The amount of physical pressure plays an important role in complex decongestive therapy (CDT). As a function of pressure, microcirculation takes place between blood vessels and tissue. As part of the total lymphatic system, lymphatic vessels transport the lymphatic load from the interstitial space to the blood stream. The lymphatic vessel system, characterized by specific anatomical conditions like initial lymphatic vessels, precollectors, collectors, and lymphatic strains, is the therapeutic target of complex decongestive therapy. Components of CDT include manual lymphatic drainage, compression therapy, decongestive kinesitherapy, and good skin care, which increase the transport capacity of the lymphatic vessel system. Currently, CDT is acknowledged as the main conservative treatment of lymphedema of primary and secondary genesis, lipolymphedema, and phlebolymphedema. In clinical practice, we are increasingly confronted with edema of multifactorial genesis requiring a critical discussion and stocktaking of comprehensive clinical findings in terms of the indication for CDT. Therapeutic success depends on a joint application of all CDT components and patient compliance. To an increasing extent, medical research tries to combine successfully CDT with adjunct treatment options.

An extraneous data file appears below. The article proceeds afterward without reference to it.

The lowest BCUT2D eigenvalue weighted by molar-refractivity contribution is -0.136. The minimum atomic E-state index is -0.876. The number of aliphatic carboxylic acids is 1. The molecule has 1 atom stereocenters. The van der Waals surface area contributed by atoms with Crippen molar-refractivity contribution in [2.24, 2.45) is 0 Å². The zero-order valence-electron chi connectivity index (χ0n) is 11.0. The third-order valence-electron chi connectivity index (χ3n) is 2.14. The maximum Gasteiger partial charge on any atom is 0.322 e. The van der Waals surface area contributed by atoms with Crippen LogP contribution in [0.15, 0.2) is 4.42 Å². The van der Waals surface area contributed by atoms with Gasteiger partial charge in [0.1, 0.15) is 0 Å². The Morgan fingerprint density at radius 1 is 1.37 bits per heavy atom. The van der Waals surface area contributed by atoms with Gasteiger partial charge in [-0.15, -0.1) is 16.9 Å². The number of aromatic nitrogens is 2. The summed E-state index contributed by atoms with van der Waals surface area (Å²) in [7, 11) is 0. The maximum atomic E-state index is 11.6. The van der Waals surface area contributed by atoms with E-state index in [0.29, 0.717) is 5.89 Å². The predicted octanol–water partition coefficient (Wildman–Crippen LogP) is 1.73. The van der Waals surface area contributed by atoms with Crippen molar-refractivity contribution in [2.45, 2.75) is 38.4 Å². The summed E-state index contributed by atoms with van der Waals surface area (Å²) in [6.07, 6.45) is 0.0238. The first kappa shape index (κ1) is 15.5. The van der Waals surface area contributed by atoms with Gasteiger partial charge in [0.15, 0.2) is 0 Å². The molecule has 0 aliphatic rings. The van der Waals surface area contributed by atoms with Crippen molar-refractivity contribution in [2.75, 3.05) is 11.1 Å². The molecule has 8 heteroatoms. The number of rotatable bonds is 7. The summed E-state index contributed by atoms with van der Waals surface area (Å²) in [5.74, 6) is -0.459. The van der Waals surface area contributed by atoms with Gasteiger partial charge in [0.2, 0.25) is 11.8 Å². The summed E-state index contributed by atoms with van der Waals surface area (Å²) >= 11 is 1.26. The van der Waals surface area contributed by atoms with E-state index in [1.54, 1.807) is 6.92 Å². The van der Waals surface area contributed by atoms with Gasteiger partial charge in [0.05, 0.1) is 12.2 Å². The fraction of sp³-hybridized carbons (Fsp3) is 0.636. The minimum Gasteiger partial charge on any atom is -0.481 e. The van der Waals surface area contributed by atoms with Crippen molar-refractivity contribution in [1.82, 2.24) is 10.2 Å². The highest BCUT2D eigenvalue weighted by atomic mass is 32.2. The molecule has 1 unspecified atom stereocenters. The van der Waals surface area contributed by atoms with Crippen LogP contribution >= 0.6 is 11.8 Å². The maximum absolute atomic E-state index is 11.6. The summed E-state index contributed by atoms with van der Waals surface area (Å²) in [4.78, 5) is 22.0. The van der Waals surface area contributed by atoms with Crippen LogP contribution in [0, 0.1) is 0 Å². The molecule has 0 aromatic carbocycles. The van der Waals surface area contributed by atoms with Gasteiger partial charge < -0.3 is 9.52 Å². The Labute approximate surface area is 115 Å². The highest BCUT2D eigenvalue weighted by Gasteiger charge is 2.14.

Keywords: Adjunct procedures; Compression; Lymphatic vessels; Manual lymphatic drainage; Movement therapy.